Sometimes, it's best to lead off with utter arrogance. Maybe I'm way off base; I know that being Mayor of Toronto is an extremely trying position with heaps of responsibility and is, in a lot of respects, utterly thankless. I know that, as a 27-year-old unknown, my chances of victory were less than the chance of Boehner's Republicans agreeing to tax increases to keep the American economy from imploding. Nevertheless, after having observed the situation in Toronto from my perch in New Westminster for the last nine months, I can't help but think that I would have been a better mayor than Rob Ford.
For a while, it was something of a joke. But recently I've started wondering if it shouldn't be serious. Now that the Gravy Train is emerging from that long, dark tunnel, letting us see just what that chuffing engine Hizzoner da Mayor warned us about is pulling, we're in a better position to appraise Rob than we ever were before.
This is a man who made the Gravy Train the centerpiece of his campaign. This is a man whose proposed cycling infrastructure seemed specifically designed to be as inconvenient to use and serve as few people as possible. Fundamentally, this is a man who appears to be led by ideology: a man who does not judge the utility of a concept on its own terms, but only by the manner in which it fits into his existing political worldview. Cycling infrastructure? It takes space away from cars so it's bad. Surface-running LRT? It takes space away from cars so it's bad, despite the fact that surface-running LRT has taken hold in such car-centric sprawltopias as Phoenix and Los Angeles - but I don't expect Rob to know anything about that. Subway? It's underground and fast and people like subways and it doesn't get in the way of cars, so it's good. Who cares if it's a white elephant addendum to a white elephant project that should never have been built the way it is in the first place?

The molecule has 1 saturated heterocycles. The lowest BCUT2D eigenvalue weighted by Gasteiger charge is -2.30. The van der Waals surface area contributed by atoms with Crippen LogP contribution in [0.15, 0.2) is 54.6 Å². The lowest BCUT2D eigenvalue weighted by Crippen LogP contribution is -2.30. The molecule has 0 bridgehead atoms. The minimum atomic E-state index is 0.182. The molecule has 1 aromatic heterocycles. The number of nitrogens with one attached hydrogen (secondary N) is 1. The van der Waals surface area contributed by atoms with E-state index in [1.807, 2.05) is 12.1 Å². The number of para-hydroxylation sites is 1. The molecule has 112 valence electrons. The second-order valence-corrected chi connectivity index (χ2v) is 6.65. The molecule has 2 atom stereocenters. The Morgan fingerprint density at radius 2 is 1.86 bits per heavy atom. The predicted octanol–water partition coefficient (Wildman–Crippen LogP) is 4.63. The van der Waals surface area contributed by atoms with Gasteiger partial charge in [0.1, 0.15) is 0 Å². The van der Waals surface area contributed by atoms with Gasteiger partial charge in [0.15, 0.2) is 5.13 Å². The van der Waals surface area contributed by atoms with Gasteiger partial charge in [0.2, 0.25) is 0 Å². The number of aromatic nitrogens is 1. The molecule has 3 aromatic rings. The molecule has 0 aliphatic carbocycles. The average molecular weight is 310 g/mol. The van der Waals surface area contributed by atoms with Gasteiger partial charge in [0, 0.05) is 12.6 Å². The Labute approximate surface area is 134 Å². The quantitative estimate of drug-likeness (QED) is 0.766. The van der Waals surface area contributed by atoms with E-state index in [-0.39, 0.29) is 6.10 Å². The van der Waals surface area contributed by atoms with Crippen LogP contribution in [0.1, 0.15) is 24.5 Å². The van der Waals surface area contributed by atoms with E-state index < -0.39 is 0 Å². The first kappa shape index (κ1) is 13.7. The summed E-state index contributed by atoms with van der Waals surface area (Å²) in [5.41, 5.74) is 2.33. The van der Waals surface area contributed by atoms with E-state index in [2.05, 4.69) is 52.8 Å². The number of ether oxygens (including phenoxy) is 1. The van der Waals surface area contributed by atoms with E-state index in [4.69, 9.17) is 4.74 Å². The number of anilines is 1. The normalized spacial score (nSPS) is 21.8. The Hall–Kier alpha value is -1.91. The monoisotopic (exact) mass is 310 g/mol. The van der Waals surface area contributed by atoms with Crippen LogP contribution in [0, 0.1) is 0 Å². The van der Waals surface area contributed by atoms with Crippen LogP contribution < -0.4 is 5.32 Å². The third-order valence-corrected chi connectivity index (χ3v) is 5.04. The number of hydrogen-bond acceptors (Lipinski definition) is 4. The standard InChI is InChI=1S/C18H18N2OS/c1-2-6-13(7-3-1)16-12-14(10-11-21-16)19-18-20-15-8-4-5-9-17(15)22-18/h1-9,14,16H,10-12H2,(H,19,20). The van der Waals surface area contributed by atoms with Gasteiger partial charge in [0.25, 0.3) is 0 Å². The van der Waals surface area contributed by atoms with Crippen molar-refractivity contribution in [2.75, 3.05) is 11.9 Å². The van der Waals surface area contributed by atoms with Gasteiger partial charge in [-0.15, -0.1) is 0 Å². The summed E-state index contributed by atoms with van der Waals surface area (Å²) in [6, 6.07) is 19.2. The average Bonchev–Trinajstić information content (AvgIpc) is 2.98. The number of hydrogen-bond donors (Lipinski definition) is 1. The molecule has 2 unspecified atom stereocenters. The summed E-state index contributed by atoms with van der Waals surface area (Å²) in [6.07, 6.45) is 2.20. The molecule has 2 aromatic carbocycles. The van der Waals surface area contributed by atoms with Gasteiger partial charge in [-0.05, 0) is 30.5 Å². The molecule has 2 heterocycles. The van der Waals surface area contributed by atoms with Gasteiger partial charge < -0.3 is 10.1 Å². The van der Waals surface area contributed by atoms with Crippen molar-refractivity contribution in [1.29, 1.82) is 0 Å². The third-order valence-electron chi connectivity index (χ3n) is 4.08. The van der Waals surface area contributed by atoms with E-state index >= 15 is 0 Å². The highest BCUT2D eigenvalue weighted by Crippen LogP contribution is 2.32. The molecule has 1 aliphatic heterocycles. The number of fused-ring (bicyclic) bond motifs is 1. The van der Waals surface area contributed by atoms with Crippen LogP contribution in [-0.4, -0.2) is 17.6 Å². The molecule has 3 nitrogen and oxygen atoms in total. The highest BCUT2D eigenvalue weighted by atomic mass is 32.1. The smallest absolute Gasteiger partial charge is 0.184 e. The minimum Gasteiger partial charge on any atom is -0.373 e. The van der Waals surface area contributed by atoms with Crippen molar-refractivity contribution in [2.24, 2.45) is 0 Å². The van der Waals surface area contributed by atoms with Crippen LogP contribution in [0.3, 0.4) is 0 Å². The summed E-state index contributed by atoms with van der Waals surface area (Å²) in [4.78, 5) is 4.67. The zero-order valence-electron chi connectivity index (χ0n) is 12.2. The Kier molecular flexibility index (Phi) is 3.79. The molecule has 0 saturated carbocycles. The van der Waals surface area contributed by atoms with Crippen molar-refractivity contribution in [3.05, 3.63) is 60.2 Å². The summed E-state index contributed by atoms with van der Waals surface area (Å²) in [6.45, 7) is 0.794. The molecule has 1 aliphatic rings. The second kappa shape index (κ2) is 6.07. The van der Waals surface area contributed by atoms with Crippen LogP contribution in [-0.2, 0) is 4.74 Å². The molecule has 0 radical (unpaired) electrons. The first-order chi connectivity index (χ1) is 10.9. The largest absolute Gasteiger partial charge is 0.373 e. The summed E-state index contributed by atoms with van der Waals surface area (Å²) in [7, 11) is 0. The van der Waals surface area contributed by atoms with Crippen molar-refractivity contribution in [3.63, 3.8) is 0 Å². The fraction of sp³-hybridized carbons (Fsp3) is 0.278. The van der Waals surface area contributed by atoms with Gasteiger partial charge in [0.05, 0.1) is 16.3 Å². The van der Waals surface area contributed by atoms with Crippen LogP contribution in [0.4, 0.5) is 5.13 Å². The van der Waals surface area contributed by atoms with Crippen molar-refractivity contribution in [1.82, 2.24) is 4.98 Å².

I wouldn't have cancelled Transit City - I liked Transit City. I wouldn't have cancelled the vehicle registration tax, either - in my view, tax decreases are things that should come when things are on an even keel, not when the storms of deficit and debt are tossing ships of state and city around the world. I would have worked to build Toronto to be a better place than I found it, to as much as I could have managed.
I can't help but feel that's part of the problem. Rob does not strike me as a builder or improver. He's a business manager, looking for efficiencies and not really too concerned with the effects of finding them. He's proven the maxim that it's easier to destroy to create - after all, from Transit City to the Fort York pedestrian bridge, it seems as if he's focused disproportionate energy on preventing things from being created.
Creation is a fundamental part of the city. Hopefully Toronto will learn this well in time for 2014. But meanwhile, it's going to be a long three years in Hogtown... and if the city wakes up one fine October morning to find Tim Who-Dat in Queen's Park, it's probably going to seem like forever.